Kansas City filmmaker Brian Rose spent six years working on his new movie, even after he realized there would be no answers to the problem he was trying to solve.
His feature-length documentary, "When I Last Saw Jesse," details the events surrounding the 2006 disappearance of Belton teenager Jesse Ross and what's happened in the years since. It's among the 174 entries in this week's Kansas City FilmFest International.
"I went into this with a lot of gusto: I'm going to find evidence, I'm going to sort this thing out, Errol Morris-style, 'The Thin Blue Line,'" Rose says. "And as I was going deeper and deeper, I was finding that wow, I'm not going to find an answer to this."
Ross, who was a student at the University of Missouri-Kansas City, traveled with classmates to Chicago to participate in a model United Nations conference. Footage shows him entering the Four Points Sheraton alone on the night of November 21, 2006. Beyond that is a mystery.
As he watched initial news reports, Rose had felt an immediate connection to the case. The two young men were only a year apart in age, and Rose, who also grew up in the Kansas City metro, had just been in Chicago a few days before Ross disappeared.
"I came home safe, and Jesse didn't. Why is that?" he asks.
Rose has written and directed six films over the past 15 years; this is his third in the Kansas City Film Fest. He also works full time at Kansas City's Wide Awake Films in the River Market.
"I went into this expecting to make kind of a straightforward story about that night and I figured there would be a pretty reasonable explanation," Rose says.
Family and investigators have focused on four different possibilities, according to the film: that Ross was murdered; that he walked away from his life on his own; that he purposely or accidentally disappeared into the Chicago River.
The documentary is shot in black and white and includes interviews with the university representative who acted as trip chaperone, other students, investigators, and Ross' family.
As years passed and he realized no answers would materialize, Rose says, he shifted the angle to be more about the family's experience of not knowing what happened to their child.
In that way, Rose's documentary fits right in with many other films in the festival.
"This year reflected a lot of exploration of family relationships," says Veronica Elliott Loncar, the festival's executive director. "Families in many different forms, and desire for improved relationships and gratitude."
Films included this year have come from all over the United States as well as Germany, Russia, Denmark, France, China and Mexico. Loncar says local star Nathan Darrow ("House of Cards") appears in one, as do other nationally known actors without a Kansas City connection like Katie Holmes ("Logan Lucky"), Talia Shire ("Rocky") and Karen Gillan ("Avengers: End Game").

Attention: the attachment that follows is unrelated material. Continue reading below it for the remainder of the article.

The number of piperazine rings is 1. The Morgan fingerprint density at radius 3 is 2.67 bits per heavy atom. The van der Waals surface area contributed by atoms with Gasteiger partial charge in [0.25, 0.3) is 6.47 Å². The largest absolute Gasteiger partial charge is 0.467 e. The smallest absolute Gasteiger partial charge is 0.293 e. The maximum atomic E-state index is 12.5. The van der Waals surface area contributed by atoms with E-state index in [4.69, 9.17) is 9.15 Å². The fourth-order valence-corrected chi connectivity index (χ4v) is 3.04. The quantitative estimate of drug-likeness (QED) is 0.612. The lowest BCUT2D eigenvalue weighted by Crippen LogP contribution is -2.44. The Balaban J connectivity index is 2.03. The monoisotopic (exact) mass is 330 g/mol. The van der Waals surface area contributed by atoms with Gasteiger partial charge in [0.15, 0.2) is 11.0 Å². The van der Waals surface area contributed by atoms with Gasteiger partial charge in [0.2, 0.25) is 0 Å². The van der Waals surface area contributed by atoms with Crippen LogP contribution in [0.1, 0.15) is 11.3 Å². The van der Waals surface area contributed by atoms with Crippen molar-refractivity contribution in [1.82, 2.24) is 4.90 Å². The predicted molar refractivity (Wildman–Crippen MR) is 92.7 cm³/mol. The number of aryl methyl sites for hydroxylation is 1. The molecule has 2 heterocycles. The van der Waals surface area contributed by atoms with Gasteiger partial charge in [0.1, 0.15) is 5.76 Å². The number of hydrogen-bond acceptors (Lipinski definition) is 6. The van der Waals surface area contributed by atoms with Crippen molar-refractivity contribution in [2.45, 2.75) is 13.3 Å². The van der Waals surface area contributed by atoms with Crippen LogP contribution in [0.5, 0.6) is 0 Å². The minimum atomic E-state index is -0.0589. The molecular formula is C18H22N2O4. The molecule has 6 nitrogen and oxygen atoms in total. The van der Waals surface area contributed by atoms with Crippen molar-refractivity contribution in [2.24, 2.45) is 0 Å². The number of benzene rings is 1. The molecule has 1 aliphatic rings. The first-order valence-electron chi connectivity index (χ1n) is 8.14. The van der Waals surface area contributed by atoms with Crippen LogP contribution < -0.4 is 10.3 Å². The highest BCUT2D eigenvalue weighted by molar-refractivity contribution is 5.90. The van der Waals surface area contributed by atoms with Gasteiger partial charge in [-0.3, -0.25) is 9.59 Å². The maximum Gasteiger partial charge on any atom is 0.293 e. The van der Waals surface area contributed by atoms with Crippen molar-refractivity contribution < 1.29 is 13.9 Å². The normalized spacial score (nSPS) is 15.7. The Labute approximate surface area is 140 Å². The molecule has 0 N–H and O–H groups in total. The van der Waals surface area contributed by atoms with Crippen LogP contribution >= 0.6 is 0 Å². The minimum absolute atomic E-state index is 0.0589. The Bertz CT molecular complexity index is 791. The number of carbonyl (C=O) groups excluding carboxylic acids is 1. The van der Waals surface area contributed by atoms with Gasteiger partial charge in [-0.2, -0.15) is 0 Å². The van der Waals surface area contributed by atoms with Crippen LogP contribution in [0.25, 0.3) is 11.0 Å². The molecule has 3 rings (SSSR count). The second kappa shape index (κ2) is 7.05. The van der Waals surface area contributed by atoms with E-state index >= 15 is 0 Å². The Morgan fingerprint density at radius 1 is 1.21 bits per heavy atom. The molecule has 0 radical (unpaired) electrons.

This year, as in years past, more than 800 short and feature-length films were submitted to the festival; they were screened by 22 volunteers and festival organizers, who watched each one and selected 174, plus 17 in a student category.
Much lighter in content than Rose's, but still about family, is Savannah Rodgers' four-minute short called "Queen for a Day," where a woman walks in on her husband applying make-up in a dress and wig.
Rodgers grew up in Olathe and graduated from the University of Kansas in 2017.
Now an OutSet Fellow at Outfest, an organization in Los Angeles that promotes and protects the LGBTQ community on screen, Rodgers says she wanted to make a film about someone who would like to feel part of that community but doesn't yet.
"The film really spotlights having a supportive partner who helps you follow your dreams and your gender expression in the ways that you want. I think it's a happy film," she says.
"Queen for a Day" premiered at Oxford Film Festival in Mississippi, and has shown at the Cleveland International Film Festival and Julien Dubuque International Film Festival.
"Going back to KC film fest is always a real treat," Rodgers says. "It's an opportunity for the locals to get together and celebrate each other. It's always about the people, supporting each other’s films and forming relationship out of that."
Rose, meanwhile, is looking for an entirely different kind of support as he strives to keep Ross' face and story circulating.
He hopes, he says, to "awaken viewers to the fact that this is still a world where a person can vanish. We don’t really think that that’s possible in today's age with cell phones and security cameras and everything, but it can still happen and we shouldn’t place too much faith in these systems."
Kansas City FilmFest International, 7 p.m. Wednesday, April 10, through 5 p.m. Sunday, April 14, at Cinemark Palace, 526 Nichols Road, Kansas City, Missouri 64112.